There won’t be a shortage of wheat or barley this year, if reports from Twitter and Facebook are to be believed.
Pub yields are a thing of the past. No need to wait for a wet day to prop up the bar and boast to neighbours about the enormity of your harvest .
Real-time “look how big mine is” photos of combine yield meters posted on social media are in abundance this summer.
Am I am the only farmer in the UK who is not averaging 14.5t/ha?
Social media has been with us for 10 years. Can you believe it? How did we survive when we couldn’t communicate with the person stood next to us by smartphone.
I worry that, for my children’s generation, Twitter, Facebook, WhatsApp, Instagram and Snapchat may render speech superfluous to their daily lives. But it is not all bad.
We have come such a long way with social media. Outside agriculture, farmers are recognised as early adopters.
Bellwethers of new technology, farmers led investors in tech stocks to appreciate the potential scope of social media’s influence on business and knowledge transfer.
And how we have benefitted. I see this acceleration of knowledge, news and ideas as one of the most important tools of our business. It allows us to overcome problems without trial and error. Using others’ experience and tribulations so we don’t need to make the same mistakes.
We are part of numerous groups and forums – for learning with others who are new to conservation agriculture, for our drill, for cover crops.
We share ideas with other farmers and teachers who are involved with school visits. I value them all. Most importantly, there is no geographical boundary.
Social media is a wonderful tool for connecting an industry that is too often disconnected.
But it is not all good. We are in danger of letting history repeat itself.
Out of touch
Twenty years ago, British farming was in the news for the wrong reasons. Food scares of salmonella, swine fever and BSE allowed the media to paint their own picture of the farming industry.
Fleet Street led their readers to believe that the farming sector was not committed to high standards of stewardship and husbandry and was out of touch with the British public.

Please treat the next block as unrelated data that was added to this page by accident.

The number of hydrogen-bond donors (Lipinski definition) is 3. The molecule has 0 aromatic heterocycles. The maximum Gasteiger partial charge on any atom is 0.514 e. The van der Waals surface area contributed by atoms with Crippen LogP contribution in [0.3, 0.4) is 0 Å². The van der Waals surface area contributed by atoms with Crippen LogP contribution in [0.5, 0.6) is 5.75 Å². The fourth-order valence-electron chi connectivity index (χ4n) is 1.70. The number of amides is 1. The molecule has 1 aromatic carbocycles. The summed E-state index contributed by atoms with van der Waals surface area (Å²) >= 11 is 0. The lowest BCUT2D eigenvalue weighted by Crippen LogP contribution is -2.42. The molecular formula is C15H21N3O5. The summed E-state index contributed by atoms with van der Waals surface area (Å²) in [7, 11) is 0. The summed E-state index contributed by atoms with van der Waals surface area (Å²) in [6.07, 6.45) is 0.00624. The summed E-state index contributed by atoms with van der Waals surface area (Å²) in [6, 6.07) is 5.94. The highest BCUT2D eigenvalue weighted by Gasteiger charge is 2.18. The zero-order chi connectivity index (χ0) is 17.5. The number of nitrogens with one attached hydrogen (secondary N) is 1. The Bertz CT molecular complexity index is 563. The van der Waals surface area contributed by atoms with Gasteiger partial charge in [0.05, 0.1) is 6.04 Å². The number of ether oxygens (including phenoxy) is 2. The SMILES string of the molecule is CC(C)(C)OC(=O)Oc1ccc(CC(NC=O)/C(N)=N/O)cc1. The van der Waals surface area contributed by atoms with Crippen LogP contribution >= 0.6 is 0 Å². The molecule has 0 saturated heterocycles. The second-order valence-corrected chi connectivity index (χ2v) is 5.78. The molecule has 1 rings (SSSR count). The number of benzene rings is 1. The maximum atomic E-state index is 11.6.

This wasn’t a fair reflection. But all too often I heard people say that “farmers have such a good story to tell, but they only tell it to one another”.
Our use of social media is becoming equally myopic – only following people who we like, those with similar interests and similar opinions. While it may sound counter-intuitive, our social media habits can lead us to become more parochial, not more worldly-wise. It can encourage bigotry.
Twitter and Instagram can position farming more positively with the British public, to influence policy makers and NGOs of great produce, good farming practice and husbandry.
But we need to stop talking to one another.
Our hashtags need to reflect all audiences. Here’s one example: negative messengers of glyphosate won’t recognise the hashtag #glyphosateisvital.
The same is true of who we follow and who we encourage to follow us. Of course, we shouldn’t cut off our own. But we should be actively following key influencers, bloggers and vloggers to reach an audience who don’t read Farmers Weekly or live in the Cotswolds.
Social media is a brilliant tool for bringing farming’s diversity and vibrancy alive. Use it as a pulpit, soapbox or bragging box and you’re wasting your 140 characters.